The question is, what can you do as a defender to make it harder for the attackers to successfully compromise your environment? It's no secret that well-funded and capable adversaries will defeat your defenses, but you want to make them work for it. If the so-called advanced attackers don't have to use advanced attacks (and they won't unless they have to), then you stink at security. On the other hand, if your high-end, high-priced forensicators find all sorts of 0-day malware and other nonstandard attacks, then you should be happy. OK, maybe not happy, but you should have some small sense of satisfaction that you made it hard on the adversary, while you are cleaning out your desk.
Where was I again? Oh, yeah, the network's role in detecting these advanced malware attacks. Basically we know traditional endpoint protection leaves a lot to be desired against advanced malware (yes, that's a politically correct way of saying it doesn't work). We also know that we can't totally lock down all of our devices, not without having your employees burn you in effigy in the parking lot. That explains the interest in these network-based malware detection devices to help get rid of some of the malware crap before gets into your environment.
The story goes that these devices can detect bad stuff on the perimeter. The sales reps will tell you they've figured out how to stop the APT, make your CIO respect you, and allow you to actually spend a holiday like Memorial Day drinking beer, eating BBQ, and remembering the heroes who defend your homeland -- instead of how you usually spend the holiday, which is trying to figure out how your customer database ended up on Pastebin.
To be clear, you aren't going to be able to block 100 percent of the advanced malware targeting your organization on your perimeter. No matter what the vendor sales rep tells you. But if you can block an incremental 50 percent of the malware before your idiotic users even have a chance to click on the link or open the PDF attachment, is that worth it? You bet it is.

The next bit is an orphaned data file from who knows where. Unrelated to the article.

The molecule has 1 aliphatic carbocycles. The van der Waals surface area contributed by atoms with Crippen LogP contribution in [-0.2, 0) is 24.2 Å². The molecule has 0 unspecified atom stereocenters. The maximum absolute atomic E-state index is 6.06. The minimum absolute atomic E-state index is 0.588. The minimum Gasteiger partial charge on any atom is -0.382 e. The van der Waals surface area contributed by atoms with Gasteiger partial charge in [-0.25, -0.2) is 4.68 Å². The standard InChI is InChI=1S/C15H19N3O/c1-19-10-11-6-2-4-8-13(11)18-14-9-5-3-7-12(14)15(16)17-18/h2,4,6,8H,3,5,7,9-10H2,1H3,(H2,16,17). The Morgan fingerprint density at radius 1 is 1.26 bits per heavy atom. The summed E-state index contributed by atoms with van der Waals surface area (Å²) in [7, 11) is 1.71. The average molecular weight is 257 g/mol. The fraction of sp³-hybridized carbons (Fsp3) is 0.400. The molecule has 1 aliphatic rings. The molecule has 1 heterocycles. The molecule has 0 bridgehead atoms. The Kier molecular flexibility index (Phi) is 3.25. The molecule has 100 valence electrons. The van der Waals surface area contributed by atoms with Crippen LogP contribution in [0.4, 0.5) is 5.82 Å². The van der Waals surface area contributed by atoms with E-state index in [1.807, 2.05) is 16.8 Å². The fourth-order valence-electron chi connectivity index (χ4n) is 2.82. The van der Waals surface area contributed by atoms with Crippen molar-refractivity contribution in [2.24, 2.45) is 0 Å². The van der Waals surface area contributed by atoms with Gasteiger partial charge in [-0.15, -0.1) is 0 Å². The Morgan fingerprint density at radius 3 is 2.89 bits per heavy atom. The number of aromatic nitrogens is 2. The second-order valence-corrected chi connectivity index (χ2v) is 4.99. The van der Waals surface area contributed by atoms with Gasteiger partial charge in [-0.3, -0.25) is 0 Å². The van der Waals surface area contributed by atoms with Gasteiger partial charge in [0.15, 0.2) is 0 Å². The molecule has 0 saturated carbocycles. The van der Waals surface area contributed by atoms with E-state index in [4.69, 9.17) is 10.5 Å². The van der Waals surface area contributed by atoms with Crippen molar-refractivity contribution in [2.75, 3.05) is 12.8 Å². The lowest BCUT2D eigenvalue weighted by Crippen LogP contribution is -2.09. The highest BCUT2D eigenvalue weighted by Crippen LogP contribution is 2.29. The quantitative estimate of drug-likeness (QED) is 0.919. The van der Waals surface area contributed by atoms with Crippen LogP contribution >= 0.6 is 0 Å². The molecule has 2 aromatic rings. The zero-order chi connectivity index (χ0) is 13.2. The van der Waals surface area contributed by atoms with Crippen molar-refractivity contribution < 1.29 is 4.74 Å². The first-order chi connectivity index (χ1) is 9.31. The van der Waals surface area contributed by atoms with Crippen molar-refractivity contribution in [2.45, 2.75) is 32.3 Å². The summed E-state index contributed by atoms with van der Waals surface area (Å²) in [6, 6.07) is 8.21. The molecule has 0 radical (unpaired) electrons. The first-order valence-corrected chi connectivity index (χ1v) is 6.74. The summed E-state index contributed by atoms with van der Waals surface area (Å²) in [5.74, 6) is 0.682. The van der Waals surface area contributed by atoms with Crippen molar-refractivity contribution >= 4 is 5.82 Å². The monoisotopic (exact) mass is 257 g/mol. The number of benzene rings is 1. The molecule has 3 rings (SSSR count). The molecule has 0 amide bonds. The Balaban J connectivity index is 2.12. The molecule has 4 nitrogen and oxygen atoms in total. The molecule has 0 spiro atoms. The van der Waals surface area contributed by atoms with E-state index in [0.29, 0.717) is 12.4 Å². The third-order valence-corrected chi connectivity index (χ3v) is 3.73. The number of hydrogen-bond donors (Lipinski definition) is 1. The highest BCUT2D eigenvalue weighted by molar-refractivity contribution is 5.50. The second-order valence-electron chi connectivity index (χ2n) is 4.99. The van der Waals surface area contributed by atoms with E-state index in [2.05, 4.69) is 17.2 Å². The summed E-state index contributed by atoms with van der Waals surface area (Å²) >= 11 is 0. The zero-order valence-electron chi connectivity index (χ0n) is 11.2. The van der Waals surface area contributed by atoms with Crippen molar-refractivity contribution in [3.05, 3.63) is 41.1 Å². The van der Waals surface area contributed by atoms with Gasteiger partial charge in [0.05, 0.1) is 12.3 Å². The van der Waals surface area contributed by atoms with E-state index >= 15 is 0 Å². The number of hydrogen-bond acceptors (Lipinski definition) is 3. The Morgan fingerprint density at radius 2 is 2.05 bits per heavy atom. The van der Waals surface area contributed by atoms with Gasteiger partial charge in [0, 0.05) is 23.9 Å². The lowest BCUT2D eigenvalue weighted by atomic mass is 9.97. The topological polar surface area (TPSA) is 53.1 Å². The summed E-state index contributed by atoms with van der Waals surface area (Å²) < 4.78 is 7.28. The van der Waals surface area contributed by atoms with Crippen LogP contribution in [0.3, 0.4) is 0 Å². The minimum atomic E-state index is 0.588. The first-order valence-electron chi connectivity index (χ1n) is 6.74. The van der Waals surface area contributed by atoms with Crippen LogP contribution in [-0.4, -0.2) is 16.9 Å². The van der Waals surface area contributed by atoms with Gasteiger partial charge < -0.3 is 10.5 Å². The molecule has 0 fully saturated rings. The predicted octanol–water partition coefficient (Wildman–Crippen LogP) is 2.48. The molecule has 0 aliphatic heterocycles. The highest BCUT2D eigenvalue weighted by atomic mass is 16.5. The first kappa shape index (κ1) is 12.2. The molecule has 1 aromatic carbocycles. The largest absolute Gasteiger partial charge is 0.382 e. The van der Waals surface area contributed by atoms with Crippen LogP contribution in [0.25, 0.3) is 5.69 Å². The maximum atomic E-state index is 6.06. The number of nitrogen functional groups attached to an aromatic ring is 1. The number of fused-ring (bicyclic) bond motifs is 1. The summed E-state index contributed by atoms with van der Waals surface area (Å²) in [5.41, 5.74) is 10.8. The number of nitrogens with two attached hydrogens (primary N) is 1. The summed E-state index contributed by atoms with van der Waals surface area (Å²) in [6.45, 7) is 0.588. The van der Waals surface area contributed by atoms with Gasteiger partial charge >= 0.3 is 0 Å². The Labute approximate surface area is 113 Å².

So how does it work? These devices are basically sophisticated sandboxes that execute inbound files within an allegedly safe environment either on the box or in a cloud-based sandbox to determine whether the file exhibits bad behavior and therefore would be malware. Of course, it's a little more complicated than that, but that's the general concept. There is a religious battle brewing between those folks who think you should have the sandbox on the device and those who think you need to use a cloud-based environment to test the malware. I think over time the cloud-based approach will prevail, but either way the idea of analyzing files before they end up on your devices is a good thing.
Another value of this network-based approach is these devices also monitor egress traffic to detect communications between a potentially compromised device and a command-and-control network. So in the event the box misses the malware on the way in (and a percentage of the time it will), you get a chance to detect when the malware is connecting to its master.
Yet the malware arms race continues. The attackers are learning how these devices work and will develop evasion techniques to defeat these devices, too. That's the way of the world. That means you need to break out your Security 101 manual and revisit the layered defense doctrine. You'll need to make additional investments on complementary advanced malware technology that runs on your endpoint. You'll need to make sure you don't fall behind on keeping your devices patched and configured correctly.
But also importantly, you'll need to focus on being able to shorten the window between exploit, detection, and remediation. And, yes, the network plays a big role in the "after compromise" aspects of dealing with advanced malware.
In Part 2 of this series, my friend Wendy Nather will delve into how detection turns into network forensics and provide some tips on how you can figure out what just happened to you.
Mike Rothman is President of Securosis and author of The Pragmatic CSO